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Losing Roe Could Be a Nightmare — For Republicans

 

Greetings from Canada, where I’m taking a mental health week, enjoying something of a media fast (which I recommend), and where I’m happily not writing. So this post is a repeat, and a somewhat timely one. First published October 2, 2020 — pre-election, pre-insurrection, pre-big lie — the subject was abortion. While I certainly never saw the new Texas laws coming — let alone the bounty-hunter angle — I’m pleased that the piece seems more relevant now than it was then. Please give it a read, or a re-read, and see if you agree.

 

Of all the atrocities a six-to-three Supreme Court could inflict on the world, the overturning of Roe v. Wade is, dare I say, among the least of them.

Yes, reproductive rights are as important as ever. Yes, it’s obscene that any Western country should still be wasting time on what should be a long-settled issue. But the implications of a Roe-less future needn’t be as bleak as popular imagination would have it. And it could end up blowing back on Republicans, big time.

I’m not convinced the Republican party even wants Roe overturned. They’ve certainly said they do — and repeated it ad nauseam — but they say a lot of things they don’t mean.

Roe has been the linchpin of the scam they’ve been running on evangelicals for decades. Republicans promise to get rid of Roe, and evangelicals promise to vote for them forever, based on that one issue.

The beauty of it is that they don’t even have to deliver on the promise. As long as Roe stays in place, they get to work the same scam over and over. Why would they want to kill Roe when promising to kill it works so well?

But now that their supposed goal seems in reach, they need to be careful what they wish for. Once Roe is gone, single-issue voters might start looking at other issues — like healthcare, infrastructure, environment, racism, economy, and yes, Covid — all of which Republicans are eager to not talk about.

And let’s be clear. The Republican party doesn’t give a rat’s ass about abortion, except when their children need one. Abortion has never been anything more than a convenient way of keeping single-issue voters in line, while at the same time vilifying Democrats as fetal murderers.

Let’s remember that roughly two-thirds of the electorate approve of easy access to abortion, and consider it a basic right. Republicans are not on the right side of this issue, no matter what SCOTUS does.

Let’s also remember that Roe was always a jerry-rigged construction, a judicial solution to a legislative problem. It never really “legalized” abortion per se — that would involve a law-making body — it simply made it unconstitutional to deny a woman the right to abortion.

Once that right is taken away, Congress could theoretically issue a national ban on abortion. But it’s hard to imagine anything like that passing both houses in any foreseeable future.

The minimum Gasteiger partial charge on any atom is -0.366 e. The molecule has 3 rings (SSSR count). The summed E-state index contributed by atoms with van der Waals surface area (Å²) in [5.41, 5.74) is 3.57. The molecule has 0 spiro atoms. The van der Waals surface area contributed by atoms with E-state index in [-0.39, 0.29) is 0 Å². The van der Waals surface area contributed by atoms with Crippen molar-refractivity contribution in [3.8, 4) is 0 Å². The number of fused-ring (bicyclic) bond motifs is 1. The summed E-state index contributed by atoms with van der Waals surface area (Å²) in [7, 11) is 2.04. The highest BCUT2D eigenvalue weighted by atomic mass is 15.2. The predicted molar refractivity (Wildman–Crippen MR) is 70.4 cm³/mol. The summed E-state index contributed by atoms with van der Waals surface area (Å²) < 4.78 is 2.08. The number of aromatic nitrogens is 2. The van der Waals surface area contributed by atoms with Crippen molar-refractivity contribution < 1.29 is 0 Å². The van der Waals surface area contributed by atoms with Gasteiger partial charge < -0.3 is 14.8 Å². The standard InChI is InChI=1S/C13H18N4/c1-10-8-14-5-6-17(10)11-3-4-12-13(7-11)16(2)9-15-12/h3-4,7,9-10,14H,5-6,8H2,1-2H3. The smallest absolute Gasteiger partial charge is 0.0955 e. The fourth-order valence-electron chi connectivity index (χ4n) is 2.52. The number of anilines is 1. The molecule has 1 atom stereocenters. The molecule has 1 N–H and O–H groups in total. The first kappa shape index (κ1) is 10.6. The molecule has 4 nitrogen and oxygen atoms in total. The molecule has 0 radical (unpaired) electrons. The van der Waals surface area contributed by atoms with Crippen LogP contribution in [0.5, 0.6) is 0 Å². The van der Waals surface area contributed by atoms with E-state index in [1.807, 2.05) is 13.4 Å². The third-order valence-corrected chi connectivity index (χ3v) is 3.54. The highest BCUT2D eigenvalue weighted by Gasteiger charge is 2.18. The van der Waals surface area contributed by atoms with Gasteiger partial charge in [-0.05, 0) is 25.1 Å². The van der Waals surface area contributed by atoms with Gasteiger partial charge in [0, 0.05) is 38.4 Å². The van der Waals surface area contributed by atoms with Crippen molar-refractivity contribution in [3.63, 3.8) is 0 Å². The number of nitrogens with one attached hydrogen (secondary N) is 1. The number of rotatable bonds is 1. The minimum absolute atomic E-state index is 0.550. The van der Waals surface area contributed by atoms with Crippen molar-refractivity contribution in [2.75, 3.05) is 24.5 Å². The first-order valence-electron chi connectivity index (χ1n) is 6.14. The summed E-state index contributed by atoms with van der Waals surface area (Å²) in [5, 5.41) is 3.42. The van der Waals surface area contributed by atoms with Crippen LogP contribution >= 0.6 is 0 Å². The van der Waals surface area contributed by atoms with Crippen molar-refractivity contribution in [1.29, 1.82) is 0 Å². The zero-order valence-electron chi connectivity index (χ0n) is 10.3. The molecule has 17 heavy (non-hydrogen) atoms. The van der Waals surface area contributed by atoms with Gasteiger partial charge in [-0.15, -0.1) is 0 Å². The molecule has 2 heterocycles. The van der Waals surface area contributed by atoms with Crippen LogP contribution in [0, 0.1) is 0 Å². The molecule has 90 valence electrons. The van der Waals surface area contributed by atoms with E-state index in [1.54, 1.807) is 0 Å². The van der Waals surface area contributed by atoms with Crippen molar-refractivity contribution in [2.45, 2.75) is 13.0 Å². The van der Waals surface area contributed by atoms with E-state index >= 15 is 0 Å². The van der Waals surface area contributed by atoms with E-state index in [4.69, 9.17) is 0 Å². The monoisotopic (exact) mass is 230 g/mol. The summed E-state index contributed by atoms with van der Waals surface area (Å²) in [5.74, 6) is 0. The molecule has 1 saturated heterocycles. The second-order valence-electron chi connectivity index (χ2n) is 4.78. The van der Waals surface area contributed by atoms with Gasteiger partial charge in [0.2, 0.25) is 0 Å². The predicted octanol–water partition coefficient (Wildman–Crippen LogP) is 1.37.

Which means that actual bans will need to be enacted on a state-by-state basis. Twenty-one states already have “trigger” laws ready to enact on the day Roe goes away.

But you can bet that a lot of other states will go in the opposite direction, expanding and liberalizing access to reproductive choice in every way science allows — evolving medical technology will surely favor the good guys. And it’s not hard to envision pro-choice states aggressively marketing abortion services online to anti-choice states.

This will be problematic for those states, almost all of which will be red.

For one thing, abortion will be forced underground, which means the administrative burden of policing and enforcing it might prove too expensive, unwieldy, and conspicuously foolish for any state to maintain.

At the same time, many of those states will see their laws actively circumvented by neighboring states. Abortion clinics will pop up right across their state lines, complete with shuttle services — some provided free by social service agencies. There will also be abortion pills widely available online, which will be difficult to interdict.

But it’s the political ramifications that will really give Republicans fits. Because going Roe-less means if you’re a Republican legislator you’ll have to put your vote where your mouth is. It was easy enough for these hypocrites to condemn abortion, loudly and self-righteously, knowing that a ban was constitutionally impossible. It might not be so easy when they have to face actual voters on the issue.

Roe has long given them cover to be as bombastic as they want about an issue they can’t do anything about. Now, if a ban is on the table, it won’t be quite the slam dunk they think it is. Remember, they have two-thirds of the population disagreeing with them. In 2011, when the Mississippi legislature put their so-called “personhood” amendment to a vote, they lost by eighteen percentage points. And that was in a solidly anti-abortion state.

With Roe gone, politicians who’ve been hiding behind it forever may find their constituents aren’t at all happy about losing a basic right they’ve taken for granted. If you’re a Republican running for office in a red state, this is not the issue you want to fall on your sword for.

And the same goes for us on the left. There are any number of dire, life-threatening issues that will come before this deeply illegitimate Supreme Court. We have treated abortion rights as a litmus test for far too long. While we’ve dutifully obsessed about it, other rights that are arguably more important — voting rights, to name one — have been inexcusably compromised.

We have enough existential ills demanding our attention, and some triage is called for. We need to pick our fights wisely.

 

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